“If you want to believe in something, believe in it. Doesn’t matter if it isn’t true. You believe in it anyway.” Hub McCann (Robert Duvall) in Secondhand Lions
The recent death of country music star George Jones, reminded me of Robert Duvall’s Oscar winning performance in Tender Mercies (1983), the story of an alcoholic country singer who finds redemption with the help of a woman, as Jones did toward the end of his life.
The truth is, I never much cared for Jone’s music, but Robert Duvall is one of my favorite actors. I started thinking of Secondhand Lions (2003) which also stars Duvall and is one of funniest and most satisfying movies I’ve ever seen. I have the DVD and watched it again yesterday. Now I’m wondering why it took me so long to write a review.
*** Spoiler Alert ***
It’s the summer of 1962 when Walter Caldwell, on the cusp of adolescence, is dumped by his irresponsible mother, Mae, at the remote Texas ranch of his two great uncles, Hub (Robert Duvall) and Garth McCann (Michael Caine).
“The last thing we need is some little sissy boy hanging around all summer,” Garth tells Mae. Hearing this, Walter’s misery is palpable. The first part of the movie shows how the trio eventually bonds.
The McCann brothers are rumored to have a hidden fortune, which brings a stream of salesmen and conniving relatives to their door. Hub and Garth spend their days shooting at salesmen, until Walter suggests they listen to one to see what he’s selling.
After listening to a seed salesmen, the trio plants a garden, only to learn they’ve been duped and sold nothing but corn seed. The result is a huge cornfield they never really wanted. The uncles also order a lion from a circus supply dealer. They plan to hunt and kill it to hang its head over the fireplace, though Walter reminds them they don’t have a fireplace. The lion turns out to be an aged female who is too sick to crawl out of her crate. It wouldn’t be sporting to shoot her, Garth observes.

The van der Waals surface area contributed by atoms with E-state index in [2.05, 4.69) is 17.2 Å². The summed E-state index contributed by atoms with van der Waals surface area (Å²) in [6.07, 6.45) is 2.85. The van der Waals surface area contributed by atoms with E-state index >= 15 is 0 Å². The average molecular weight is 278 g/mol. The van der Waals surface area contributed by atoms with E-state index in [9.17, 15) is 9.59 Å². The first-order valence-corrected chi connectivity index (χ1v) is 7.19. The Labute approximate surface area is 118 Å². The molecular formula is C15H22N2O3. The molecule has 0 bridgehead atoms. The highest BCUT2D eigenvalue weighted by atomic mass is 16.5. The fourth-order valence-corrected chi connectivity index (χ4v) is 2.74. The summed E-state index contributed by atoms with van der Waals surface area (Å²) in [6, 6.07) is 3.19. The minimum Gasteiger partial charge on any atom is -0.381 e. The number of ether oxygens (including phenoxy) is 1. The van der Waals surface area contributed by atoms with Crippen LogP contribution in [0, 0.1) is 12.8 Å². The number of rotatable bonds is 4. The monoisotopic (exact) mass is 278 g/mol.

Walter names the lion Jasmine, after a mysterious woman whose fading photo he finds in an attic trunk. He nurses Jasmine back to health, and she takes up residence in the cornfield, the closest thing to a jungle in west Texas. The lioness proves her worth by scaring away a family of greedy relatives, who campaign to have Walter shipped to an orphanage.
The movie would be pleasant enough – and forgettable enough – if it simply dealt with two lonely old men and a fatherless boy filling a void in each other’s lives, but deeper themes comes into play, notably the tension between ideals and what’s real, between story and truth and memory.
At the time Walter found the photo of Jasmine, he spied Hub sleepwalking down to the pond each night, where he brandished a toilet plunger like a sword, challenging invisible enemies. Garth begins a long story of Hub and Jasmine, that’s like something from the Arabian Nights or a Douglas Fairbanks movie. Hub rescued Jasmine, a desert princess, from a rich sheik in the Sahara after the two brothers were shanghaied into the French Foreign Legion at the start of World War I.